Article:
The 28-member bloc failed to sway US President Donald Trump over his eventually successful attempt to withdraw Washington from the deal, leaving an opening for China to become more influential in Iran.
The Iran nuclear deal is on the brink after Tehran announced it was partially withdrawing from the landmark agreement.
Iranian President Hassan Rouhani said that his country would not abide by clauses on heavy water and low enriched uranium stocks, warning that Tehran would now abide by a “new logic”.
Rouhani, a driving force behind the agreement, said that Iran was not planning to destroy the deal, but instead “rescue it”.
Formally known as the Joint Comprehensive Plan of Action (JCPOA), the deal was agreed to in 2015 by the US under the Obama administration, the EU, Iran, China, and several European powers.
It required that Iran reduce its stocks of components and materials needed to build a nuclear weapon in exchange for limited sanctions relief.
In 2018, US President Donald Trump, a critic of Obama, pulled out of the deal, arguing it did not restrain Iran enough. That was despite there being no evidence that Iran was not holding to its side of the bargain.
EU opposition to US sanctions
The move was opposed by the EU, as well as China, and other world powers, but the EU’s objections were dismissed by the US.
Rouhani has given the EU a 60-day ultimatum to ensure his country’s interests under the deal are protected, or else Tehran will resume high level enrichment.
The EU has responded by saying it “regrets” the reimposition of US sanctions but rejected any ultimatum imposed on it by the Iranians.
“We strongly urge Iran to continue to implement its commitments under the JCPOA in full as it has done until now and to refrain from any escalatory steps,” it said in a statement.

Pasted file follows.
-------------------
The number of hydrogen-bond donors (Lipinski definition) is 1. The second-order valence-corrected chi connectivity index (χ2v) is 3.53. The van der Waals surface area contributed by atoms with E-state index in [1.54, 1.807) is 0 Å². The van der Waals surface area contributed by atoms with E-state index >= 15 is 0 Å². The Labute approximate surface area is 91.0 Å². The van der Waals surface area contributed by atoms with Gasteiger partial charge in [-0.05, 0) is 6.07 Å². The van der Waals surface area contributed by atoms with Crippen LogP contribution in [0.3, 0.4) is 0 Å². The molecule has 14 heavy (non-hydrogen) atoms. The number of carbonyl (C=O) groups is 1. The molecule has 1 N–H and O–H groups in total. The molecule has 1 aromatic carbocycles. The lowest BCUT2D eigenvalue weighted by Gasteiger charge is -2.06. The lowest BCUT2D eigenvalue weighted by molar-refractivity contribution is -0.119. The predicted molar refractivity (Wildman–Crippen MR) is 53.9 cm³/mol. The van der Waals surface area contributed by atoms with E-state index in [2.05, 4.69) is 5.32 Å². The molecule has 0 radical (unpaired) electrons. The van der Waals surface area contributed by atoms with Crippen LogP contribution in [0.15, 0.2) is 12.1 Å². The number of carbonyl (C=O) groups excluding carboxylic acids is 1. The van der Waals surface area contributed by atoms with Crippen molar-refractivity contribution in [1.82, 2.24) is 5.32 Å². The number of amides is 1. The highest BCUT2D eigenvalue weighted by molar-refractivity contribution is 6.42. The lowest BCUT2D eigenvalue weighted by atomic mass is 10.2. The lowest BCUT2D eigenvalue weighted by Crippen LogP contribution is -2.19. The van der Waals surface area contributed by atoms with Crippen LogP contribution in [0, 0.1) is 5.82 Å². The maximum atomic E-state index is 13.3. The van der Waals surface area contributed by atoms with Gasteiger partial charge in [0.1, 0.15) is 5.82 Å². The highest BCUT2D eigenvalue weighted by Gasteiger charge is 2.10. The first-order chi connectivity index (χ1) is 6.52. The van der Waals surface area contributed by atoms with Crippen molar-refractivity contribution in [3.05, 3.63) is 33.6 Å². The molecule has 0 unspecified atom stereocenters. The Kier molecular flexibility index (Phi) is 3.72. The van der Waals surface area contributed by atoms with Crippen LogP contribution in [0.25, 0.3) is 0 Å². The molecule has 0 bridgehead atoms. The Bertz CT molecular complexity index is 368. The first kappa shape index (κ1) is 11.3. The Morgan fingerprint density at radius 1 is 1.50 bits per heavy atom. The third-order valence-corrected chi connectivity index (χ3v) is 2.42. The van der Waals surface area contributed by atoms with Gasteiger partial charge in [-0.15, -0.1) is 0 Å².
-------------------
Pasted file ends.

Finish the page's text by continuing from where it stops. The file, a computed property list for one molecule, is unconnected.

The EU has been trying to implement payment structures that mitigate the impact of the US sanctions but these will not fully come into effect until the summer, and there has already been a decline in trade volumes in the billions, according to the Wall Street Journal.
But Iranian patience as the Europeans struggle for workarounds is wearing thin. Its oil exports halved between April and September 2018, from 2 million barrels per day (bpd) to 800,000.
The knock on effect has strained the Iranian economy and left ordinary Iranians struggling for the essentials.
The Chinese option
So where might the Iranians turn? One clue might be in the fact Rouhani included China in his pleas to save the deal.
China has repeatedly affirmed its commitment to the deal but just how much is up for debate.
Beijing is Iran’s biggest trading partner, with trade volume at around $31.6bn in 2018, with Chinese companies less at risk of flouting US sanctions than their European counterparts, because they have relatively fewer dealings with US markets.
However, according to a 2018 paper by the International Institute for Strategic Studies (IISS), it was unlikely Chinese companies would risk potential deals in order to save the nuclear deal.
As a workaround, the paper states that China could use smaller companies unconnected to US markets, to carry out high value oil purchases.
It could also price oil sales in its own currency, the Yuan, which could help counter the dominance of the dollar and traded without obstacles to China, the IISS paper said.
With the US and China seemingly on the brink of a full-blown trade war, this could be an idea Beijing is increasingly willing to entertain.
It seems as though the Europeans too are pinning their hopes on China, and even India, to save the deal.
According to a report by Reuters, the EU wants the Asian countries to counteract the effects of falling Iranian oil sales by buying Tehran’s oil using Europe’s payment mechanisms.
However, the plans are just talk at the moment, and no country has made a firm commitment.